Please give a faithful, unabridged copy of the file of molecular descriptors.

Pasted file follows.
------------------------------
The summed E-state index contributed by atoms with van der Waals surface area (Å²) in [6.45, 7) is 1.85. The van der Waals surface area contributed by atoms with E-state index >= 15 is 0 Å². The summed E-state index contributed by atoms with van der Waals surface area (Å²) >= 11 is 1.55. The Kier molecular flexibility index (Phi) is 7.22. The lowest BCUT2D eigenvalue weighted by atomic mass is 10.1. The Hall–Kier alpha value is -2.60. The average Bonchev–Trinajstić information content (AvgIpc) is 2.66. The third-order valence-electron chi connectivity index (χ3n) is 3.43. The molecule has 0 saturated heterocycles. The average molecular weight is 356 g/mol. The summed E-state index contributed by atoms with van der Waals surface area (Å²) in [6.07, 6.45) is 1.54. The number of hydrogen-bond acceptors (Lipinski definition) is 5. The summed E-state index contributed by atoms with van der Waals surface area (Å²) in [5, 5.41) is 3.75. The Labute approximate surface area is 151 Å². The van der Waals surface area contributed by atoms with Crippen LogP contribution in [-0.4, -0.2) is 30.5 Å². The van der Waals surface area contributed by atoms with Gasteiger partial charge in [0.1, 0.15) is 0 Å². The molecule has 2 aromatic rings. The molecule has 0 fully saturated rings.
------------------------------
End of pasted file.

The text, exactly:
The summed E-state index contributed by atoms with van der Waals surface area (Å²) in [6.45, 7) is 1.85. The van der Waals surface area contributed by atoms with E-state index >= 15 is 0 Å². The summed E-state index contributed by atoms with van der Waals surface area (Å²) >= 11 is 1.55. The Kier molecular flexibility index (Phi) is 7.22. The lowest BCUT2D eigenvalue weighted by atomic mass is 10.1. The Hall–Kier alpha value is -2.60. The average Bonchev–Trinajstić information content (AvgIpc) is 2.66. The third-order valence-electron chi connectivity index (χ3n) is 3.43. The molecule has 0 saturated heterocycles. The average molecular weight is 356 g/mol. The summed E-state index contributed by atoms with van der Waals surface area (Å²) in [6.07, 6.45) is 1.54. The number of hydrogen-bond acceptors (Lipinski definition) is 5. The summed E-state index contributed by atoms with van der Waals surface area (Å²) in [5, 5.41) is 3.75. The Labute approximate surface area is 151 Å². The van der Waals surface area contributed by atoms with Crippen LogP contribution in [-0.4, -0.2) is 30.5 Å². The van der Waals surface area contributed by atoms with Gasteiger partial charge in [0.1, 0.15) is 0 Å². The molecule has 2 aromatic rings. The molecule has 0 fully saturated rings.